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"House" - "Euphoria"
'House' - Season 2
"This two-part episode, aired near the end of the second season, is the first time we fail to see House make a diagnosis in within an hour -- with potentially dire consequences not only for the patient, but also for Foreman!"
15 Points Per Correct Answer - No time limit
The episode opens with a chase scene: police officer Joe Luria (Scott Michael Campbell) is pursuing a suspect named Baby Shoes (Chioke Dmachi). It quickly becomes apparent that things are not quite right with the cop. What is his strange symptom?
He's very happy and can't stop laughing -- even after he's shot.
His left arm is twitching uncontrollably.
He has short-term memory loss; for example, he reads Baby Shoes the Miranda warning twice.
He speaks more and more slowly as the scene unfolds, finally passing out.
As the diagnostic medicine team starts brainstorming about the police officer's symptoms, it's clear that there's still some lingering tension between Cameron and Foreman over events a few episodes previously. What is their fight about?
Cameron is angry about the decisions Foreman made when Cuddy put him in charge of the department.
They disagreed about how to advise a woman who wanted to donate part of her liver to her girlfriend.
Foreman published an article about a case that Cameron had also written up for publication.
Foreman laughed when Chase joked that Cameron was only good for testing bacteria.
Temporarily stumped as to the cause of Joe's condition (now causing involuntary muscle spasms in his arms) -- and unable to do an MRI due to the metallic bullet fragments still lodged in his brain -- House employs his usual fallback plan: he instructs Foreman to break into the patient's apartment and get samples of anything suspicious. What is unusual about the apartment?
The apartment is spotless except for the kitchen, where Foreman counts 14 distinct genuses of mold and finds evidence of rats.
The apartment is exceptionally filthy, filled with rotting food and even a bucket of pigeon droppings. Nothing else is unusual.
Not only is the apartment filthy, but it also contains an illicit greenhouse of marijuana plants.
Not only is the apartment filthy, but it also contains exotic pets not strictly legal under city law, including a caged tiger.
The team attempts to show Joe his improving chest X-rays -- and in the process they realize he's developed a new and disturbing symptom. What is it?
More trouble arises when Foreman starts to display the police officer's earliest symptom. What is House's first clue that something isn't right?
Foreman's hand shakes so much that he has trouble performing simple procedures.
Foreman collapses in front of the whiteboard.
Foreman repeats the patient's latest test results to House -- four times.
Foreman laughs inappropriately when House shoots a corpse in the head.
Joe's mystery illness has now infected two people: himself and Foreman. Everyone fears an epidemic. Joe and Foreman are confined to the same isolation ward; the apartment is sealed off as a biohazard area. Cameron wants to go back to the apartment to get more samples and perhaps to solve the mystery, but House won't let her -- so a desperate Foreman tries an unorthodox way of persuading her to do it anyway. What does he do?
He stabs her with a contaminated needle.
He lies that he saw a group of children near the apartment before it was sealed off.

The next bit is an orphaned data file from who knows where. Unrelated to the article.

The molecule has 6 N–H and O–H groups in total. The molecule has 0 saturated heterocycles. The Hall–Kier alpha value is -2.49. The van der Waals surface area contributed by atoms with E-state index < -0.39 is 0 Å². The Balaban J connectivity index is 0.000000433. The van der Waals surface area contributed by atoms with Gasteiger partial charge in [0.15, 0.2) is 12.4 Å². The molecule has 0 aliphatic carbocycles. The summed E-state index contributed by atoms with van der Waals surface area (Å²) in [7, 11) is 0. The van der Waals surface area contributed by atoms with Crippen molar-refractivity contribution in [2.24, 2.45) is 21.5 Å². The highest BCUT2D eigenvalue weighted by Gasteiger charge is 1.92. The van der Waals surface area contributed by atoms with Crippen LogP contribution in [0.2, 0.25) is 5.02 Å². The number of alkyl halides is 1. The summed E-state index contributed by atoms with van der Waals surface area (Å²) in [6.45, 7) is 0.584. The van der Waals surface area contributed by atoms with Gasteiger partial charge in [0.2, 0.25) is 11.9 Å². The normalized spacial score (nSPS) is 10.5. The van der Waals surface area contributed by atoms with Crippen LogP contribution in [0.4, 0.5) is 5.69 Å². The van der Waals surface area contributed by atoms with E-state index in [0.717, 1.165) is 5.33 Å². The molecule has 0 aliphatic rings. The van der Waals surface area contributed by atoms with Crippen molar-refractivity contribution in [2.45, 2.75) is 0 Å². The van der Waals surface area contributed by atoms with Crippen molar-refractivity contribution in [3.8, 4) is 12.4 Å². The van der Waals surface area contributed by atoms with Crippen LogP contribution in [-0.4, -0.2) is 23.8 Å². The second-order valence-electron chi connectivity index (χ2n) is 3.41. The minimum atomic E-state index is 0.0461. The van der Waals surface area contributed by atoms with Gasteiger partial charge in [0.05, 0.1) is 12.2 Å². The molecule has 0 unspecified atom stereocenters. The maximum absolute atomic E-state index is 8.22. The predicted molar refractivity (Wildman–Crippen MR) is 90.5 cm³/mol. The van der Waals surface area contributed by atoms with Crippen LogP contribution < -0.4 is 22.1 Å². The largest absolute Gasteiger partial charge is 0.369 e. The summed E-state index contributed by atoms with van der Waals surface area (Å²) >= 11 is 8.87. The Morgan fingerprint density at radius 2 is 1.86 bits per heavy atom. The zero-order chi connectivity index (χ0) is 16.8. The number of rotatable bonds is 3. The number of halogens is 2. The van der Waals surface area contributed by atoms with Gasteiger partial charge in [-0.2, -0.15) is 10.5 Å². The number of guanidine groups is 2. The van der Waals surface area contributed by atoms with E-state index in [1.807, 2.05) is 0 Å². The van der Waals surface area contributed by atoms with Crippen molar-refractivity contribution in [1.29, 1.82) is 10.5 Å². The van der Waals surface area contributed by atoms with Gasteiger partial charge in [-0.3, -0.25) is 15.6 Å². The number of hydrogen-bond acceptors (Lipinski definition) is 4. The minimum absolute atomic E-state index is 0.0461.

He tears a gash in her biohazard suit.
He lies that he was infected by a needle stick, and not by his visit to the apartment.
After a few heart-to-heart chats with Foreman and one heartrending new symptom -- uncontrollable pain that persists even in a coma -- the police officer finally dies. House is ecstatic: surely the autopsy will reveal the nature of the infection! It turns out, however, that the hospital can't perform an autopsy. Why not?
An accident in the morgue makes the autopsy equipment unusable.
The body is mistakenly burned as an epidemic-prevention measure before the autopsy can be done.
To avert an epidemic, health regulations require that the CDC handle the autopsy.
Joe's family arrives and insists that autopsies are against their religious beliefs.
Comparing Foreman's charts to Joe's, House realizes that the mystery illness is progressing much faster in Foreman than it did in Joe. Why?
Joe had Legionnaire's disease, and Foreman doesn't.
Joe's drug use changed pathways in his brain, making him slightly less susceptible.
Foreman's race makes him more susceptible to this particular illness.
Joe's exposure was slow and happened over a long time, whereas Foreman's exposure was quick and acute.
Eventually, House gives Foreman a cocktail of pills to treat every infection he can think of, and for a time this reverses the progress of the mystery illness. Unfortunately, the drugs start to threaten Foreman's pancreas, and he has to be taken off them -- and then his decline is swift. Soon he'll have to be put into a coma to help manage the pain, but someone will have to make his decisions. To whom does Foreman give medical power of attorney?
At the end of the episode, the situation is desperate. House tours Joe's apartment one last time, hoping to find the answer while the dangerous brain biopsy can still be avoided. What turns out to be the cause of the mystery illness?
Cryptococcus bacteria that had contaminated Joe's fertilizer
Naegleria fowleri, an ameba that had contaminated the water in Joe's greenhouse sprinkler system
Yersinia pestis, the plague bacterium, carried by the rats in Joe's filthy apartment
A tapeworm -- contained in Joe's ham sandwiches -- that made its way to the brain
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Compiled May 22 13